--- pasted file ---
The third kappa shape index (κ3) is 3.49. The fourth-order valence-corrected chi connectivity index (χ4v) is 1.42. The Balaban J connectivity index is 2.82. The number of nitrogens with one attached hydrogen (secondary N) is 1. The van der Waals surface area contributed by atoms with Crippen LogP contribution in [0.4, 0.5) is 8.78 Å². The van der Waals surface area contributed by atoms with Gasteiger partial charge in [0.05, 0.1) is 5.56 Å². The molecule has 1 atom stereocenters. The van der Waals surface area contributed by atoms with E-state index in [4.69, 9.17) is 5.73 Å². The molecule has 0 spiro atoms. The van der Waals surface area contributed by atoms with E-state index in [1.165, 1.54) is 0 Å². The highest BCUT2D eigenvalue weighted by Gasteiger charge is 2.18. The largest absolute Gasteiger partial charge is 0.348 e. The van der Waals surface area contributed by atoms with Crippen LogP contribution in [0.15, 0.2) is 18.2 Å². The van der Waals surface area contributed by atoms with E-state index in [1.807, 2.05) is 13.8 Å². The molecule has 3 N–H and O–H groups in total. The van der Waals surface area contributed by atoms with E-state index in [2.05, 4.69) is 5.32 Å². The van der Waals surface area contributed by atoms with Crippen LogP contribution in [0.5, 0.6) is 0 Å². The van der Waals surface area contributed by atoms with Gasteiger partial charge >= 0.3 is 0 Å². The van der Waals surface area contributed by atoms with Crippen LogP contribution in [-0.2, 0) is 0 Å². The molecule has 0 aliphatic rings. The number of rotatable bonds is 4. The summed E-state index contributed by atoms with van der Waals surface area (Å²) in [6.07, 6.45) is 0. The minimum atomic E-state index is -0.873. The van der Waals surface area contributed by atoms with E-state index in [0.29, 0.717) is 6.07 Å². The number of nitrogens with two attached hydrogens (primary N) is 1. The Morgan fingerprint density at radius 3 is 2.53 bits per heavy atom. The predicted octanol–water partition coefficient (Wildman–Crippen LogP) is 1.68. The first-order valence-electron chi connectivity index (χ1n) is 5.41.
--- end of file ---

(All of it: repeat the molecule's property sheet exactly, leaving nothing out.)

The third kappa shape index (κ3) is 3.49. The fourth-order valence-corrected chi connectivity index (χ4v) is 1.42. The Balaban J connectivity index is 2.82. The number of nitrogens with one attached hydrogen (secondary N) is 1. The van der Waals surface area contributed by atoms with Crippen LogP contribution in [0.4, 0.5) is 8.78 Å². The van der Waals surface area contributed by atoms with Gasteiger partial charge in [0.05, 0.1) is 5.56 Å². The molecule has 1 atom stereocenters. The van der Waals surface area contributed by atoms with E-state index in [4.69, 9.17) is 5.73 Å². The molecule has 0 spiro atoms. The van der Waals surface area contributed by atoms with E-state index in [1.165, 1.54) is 0 Å². The highest BCUT2D eigenvalue weighted by Gasteiger charge is 2.18. The largest absolute Gasteiger partial charge is 0.348 e. The van der Waals surface area contributed by atoms with Crippen LogP contribution in [0.15, 0.2) is 18.2 Å². The van der Waals surface area contributed by atoms with E-state index in [1.807, 2.05) is 13.8 Å². The molecule has 3 N–H and O–H groups in total. The van der Waals surface area contributed by atoms with E-state index in [2.05, 4.69) is 5.32 Å². The van der Waals surface area contributed by atoms with Crippen LogP contribution in [0.5, 0.6) is 0 Å². The van der Waals surface area contributed by atoms with Gasteiger partial charge >= 0.3 is 0 Å². The van der Waals surface area contributed by atoms with Crippen LogP contribution in [-0.2, 0) is 0 Å². The molecule has 0 aliphatic rings. The number of rotatable bonds is 4. The summed E-state index contributed by atoms with van der Waals surface area (Å²) in [6.07, 6.45) is 0. The minimum atomic E-state index is -0.873. The van der Waals surface area contributed by atoms with E-state index in [0.29, 0.717) is 6.07 Å². The number of nitrogens with two attached hydrogens (primary N) is 1. The Morgan fingerprint density at radius 3 is 2.53 bits per heavy atom. The predicted octanol–water partition coefficient (Wildman–Crippen LogP) is 1.68. The first-order valence-electron chi connectivity index (χ1n) is 5.41.